When people think about church, they usually do not think about suffering. Some may think about hymns or prayers. Some may think about a place that cares. Some may even think about a boring old building filled with out of touch people.
What if, when we thought about church, we remembered a young woman from the 3rd century, Saint Perpetua, who believed in a loving God with such faith that she chose to be tortured and put to death rather than recant her belief?
Would we look at those old buildings differently?
Take a moment today to think about faith and church differently, and consider how many have suffered and continue to suffer so that we may worship and serve Christ.next >
After calling the crowd together with his disciples, Jesus said to them, “All who want to come after me must say no to themselves, take up their cross, and follow me. All who want to save their lives will lose them. But all who lose their lives because of me and because of the good news will save them. Why would people gain the whole world but lose their lives? What will people give in exchange for their lives? Whoever is ashamed of me and my words in this unfaithful and sinful generation, the Human One will be ashamed of that person when he comes in the Father’s glory with the holy angels.”
Mark 8:34-38next >
Does God want us to suffer? I don’t think so. In the world as God created it, in the Garden of Eden, there was no pain or suffering. I do believe, though, that God wants us to choose. We sometimes make choices that hurt ourselves and others, and other people can choose to hurt us. Suffering is a part of being us, being human.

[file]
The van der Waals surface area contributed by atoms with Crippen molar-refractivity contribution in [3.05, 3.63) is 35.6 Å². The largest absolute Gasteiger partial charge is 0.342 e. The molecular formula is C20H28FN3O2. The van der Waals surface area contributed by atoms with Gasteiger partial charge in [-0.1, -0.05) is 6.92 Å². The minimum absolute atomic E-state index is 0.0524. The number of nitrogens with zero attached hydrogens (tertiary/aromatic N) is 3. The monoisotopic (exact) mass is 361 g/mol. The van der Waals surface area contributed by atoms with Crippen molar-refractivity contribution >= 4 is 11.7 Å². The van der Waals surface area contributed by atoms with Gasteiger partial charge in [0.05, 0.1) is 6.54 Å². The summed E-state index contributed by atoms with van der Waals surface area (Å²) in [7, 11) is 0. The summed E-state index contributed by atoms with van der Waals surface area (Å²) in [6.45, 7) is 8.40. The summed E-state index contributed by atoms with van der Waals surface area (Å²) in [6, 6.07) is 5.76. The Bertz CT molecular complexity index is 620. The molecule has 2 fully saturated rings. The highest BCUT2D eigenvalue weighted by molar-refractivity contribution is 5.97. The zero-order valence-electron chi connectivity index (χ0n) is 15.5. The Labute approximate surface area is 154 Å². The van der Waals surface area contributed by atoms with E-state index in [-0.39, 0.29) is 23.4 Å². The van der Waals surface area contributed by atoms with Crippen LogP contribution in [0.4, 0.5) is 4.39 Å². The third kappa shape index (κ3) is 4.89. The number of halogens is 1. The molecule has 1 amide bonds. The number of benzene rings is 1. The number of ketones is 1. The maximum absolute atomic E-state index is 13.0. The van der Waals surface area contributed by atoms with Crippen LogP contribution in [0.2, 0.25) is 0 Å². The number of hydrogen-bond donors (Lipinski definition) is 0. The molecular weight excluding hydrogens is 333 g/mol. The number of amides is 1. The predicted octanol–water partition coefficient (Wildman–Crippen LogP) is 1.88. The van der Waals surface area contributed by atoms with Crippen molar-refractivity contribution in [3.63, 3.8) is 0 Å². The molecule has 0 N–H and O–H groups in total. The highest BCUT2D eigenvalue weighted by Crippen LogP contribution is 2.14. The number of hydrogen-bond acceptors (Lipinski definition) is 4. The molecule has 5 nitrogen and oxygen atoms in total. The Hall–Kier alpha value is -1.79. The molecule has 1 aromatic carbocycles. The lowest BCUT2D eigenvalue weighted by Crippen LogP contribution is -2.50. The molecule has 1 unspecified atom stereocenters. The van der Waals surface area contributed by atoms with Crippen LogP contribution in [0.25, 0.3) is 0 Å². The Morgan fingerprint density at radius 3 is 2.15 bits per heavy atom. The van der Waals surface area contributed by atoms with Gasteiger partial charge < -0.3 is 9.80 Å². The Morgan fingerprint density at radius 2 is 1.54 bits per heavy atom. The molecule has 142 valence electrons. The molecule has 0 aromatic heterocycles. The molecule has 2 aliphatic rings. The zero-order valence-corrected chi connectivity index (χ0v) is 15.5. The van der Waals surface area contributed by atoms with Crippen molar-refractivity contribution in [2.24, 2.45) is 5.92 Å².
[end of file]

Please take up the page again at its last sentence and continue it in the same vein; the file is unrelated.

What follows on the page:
And God knows that in a broken world, we are going to suffer because of our faith. The message of Christ is countercultural, which makes it unpopular, especially among the most powerful. Jesus calls us to follow him, and the road is one that comes with a cross. However, it is also a road that leads to eternal life.
We typically don’t strive to suffer, but we recognize that the suffering we experience brings us closer to the path of Christ. The best part of our faith is that, despite the fact that we sometimes suffer, we are never alone. God is with us always.
Stephen Mazingonext >
God, be with me, and give me the knowledge of your presence through the good times and the hard. Amen.next >
Be a comfort to those who are suffering. Take time to have compassion, as Christ has compassion for us. Let the sacrifices of many and the passion of the faithful be your guide and strength. Go into the world.
Stephen Mazingo was born in Jacksonville, NC. He attended his church youth program and diocese events, and it was through these experiences that he decided to pursue the track to priesthood. After graduating from Virginia Theological Seminary, Stephen served his first post as a missionary of the Episcopal Church in the Diocese of Matlosane, South Africa. Stephen then served as Associate Rector at St. James Parish in Wilmington, NC from 2008 to 2012, and was called to St. Peter’s in Fernandina Beach, FL in January 2013.
Wondrous Love: O Love That Wilt Not Let Me Go
Mark Hayes - markhayes.com